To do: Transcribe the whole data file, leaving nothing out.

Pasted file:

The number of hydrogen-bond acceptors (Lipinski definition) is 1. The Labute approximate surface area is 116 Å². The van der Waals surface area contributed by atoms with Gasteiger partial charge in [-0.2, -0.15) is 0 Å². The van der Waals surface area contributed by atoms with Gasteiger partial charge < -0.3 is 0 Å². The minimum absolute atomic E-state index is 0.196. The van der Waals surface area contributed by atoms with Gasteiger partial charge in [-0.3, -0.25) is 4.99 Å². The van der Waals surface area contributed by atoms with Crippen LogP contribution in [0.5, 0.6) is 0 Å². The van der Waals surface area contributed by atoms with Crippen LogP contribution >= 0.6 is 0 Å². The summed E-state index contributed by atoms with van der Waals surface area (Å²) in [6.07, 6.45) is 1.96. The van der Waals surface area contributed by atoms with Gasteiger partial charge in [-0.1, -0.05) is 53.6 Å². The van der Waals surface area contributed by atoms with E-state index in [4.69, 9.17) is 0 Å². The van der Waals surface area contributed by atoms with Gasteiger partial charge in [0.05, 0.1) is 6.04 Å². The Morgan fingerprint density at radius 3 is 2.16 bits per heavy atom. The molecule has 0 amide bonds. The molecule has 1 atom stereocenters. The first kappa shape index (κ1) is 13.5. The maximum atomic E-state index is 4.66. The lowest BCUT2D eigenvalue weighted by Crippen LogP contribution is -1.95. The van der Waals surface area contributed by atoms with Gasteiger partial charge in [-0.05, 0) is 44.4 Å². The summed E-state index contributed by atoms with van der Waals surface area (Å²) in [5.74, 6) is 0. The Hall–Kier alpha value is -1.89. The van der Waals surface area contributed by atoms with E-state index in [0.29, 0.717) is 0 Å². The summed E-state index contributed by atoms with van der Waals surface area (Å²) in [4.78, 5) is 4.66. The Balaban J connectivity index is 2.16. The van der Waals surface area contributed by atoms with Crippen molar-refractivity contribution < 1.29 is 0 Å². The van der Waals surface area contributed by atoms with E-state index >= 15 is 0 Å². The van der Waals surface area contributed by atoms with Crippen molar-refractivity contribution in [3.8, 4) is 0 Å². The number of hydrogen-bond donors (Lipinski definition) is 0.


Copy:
The number of hydrogen-bond acceptors (Lipinski definition) is 1. The Labute approximate surface area is 116 Å². The van der Waals surface area contributed by atoms with Gasteiger partial charge in [-0.2, -0.15) is 0 Å². The van der Waals surface area contributed by atoms with Gasteiger partial charge < -0.3 is 0 Å². The minimum absolute atomic E-state index is 0.196. The van der Waals surface area contributed by atoms with Gasteiger partial charge in [-0.3, -0.25) is 4.99 Å². The van der Waals surface area contributed by atoms with Crippen LogP contribution in [0.5, 0.6) is 0 Å². The van der Waals surface area contributed by atoms with Crippen LogP contribution >= 0.6 is 0 Å². The summed E-state index contributed by atoms with van der Waals surface area (Å²) in [6.07, 6.45) is 1.96. The van der Waals surface area contributed by atoms with Gasteiger partial charge in [-0.1, -0.05) is 53.6 Å². The van der Waals surface area contributed by atoms with E-state index in [4.69, 9.17) is 0 Å². The van der Waals surface area contributed by atoms with Gasteiger partial charge in [0.05, 0.1) is 6.04 Å². The Morgan fingerprint density at radius 3 is 2.16 bits per heavy atom. The molecule has 0 amide bonds. The molecule has 1 atom stereocenters. The first kappa shape index (κ1) is 13.5. The maximum atomic E-state index is 4.66. The lowest BCUT2D eigenvalue weighted by Crippen LogP contribution is -1.95. The van der Waals surface area contributed by atoms with Gasteiger partial charge in [-0.05, 0) is 44.4 Å². The summed E-state index contributed by atoms with van der Waals surface area (Å²) in [5.74, 6) is 0. The Hall–Kier alpha value is -1.89. The van der Waals surface area contributed by atoms with E-state index in [0.29, 0.717) is 0 Å². The summed E-state index contributed by atoms with van der Waals surface area (Å²) in [4.78, 5) is 4.66. The Balaban J connectivity index is 2.16. The van der Waals surface area contributed by atoms with Crippen molar-refractivity contribution < 1.29 is 0 Å². The van der Waals surface area contributed by atoms with E-state index >= 15 is 0 Å². The van der Waals surface area contributed by atoms with Crippen molar-refractivity contribution in [3.8, 4) is 0 Å². The number of hydrogen-bond donors (Lipinski definition) is 0.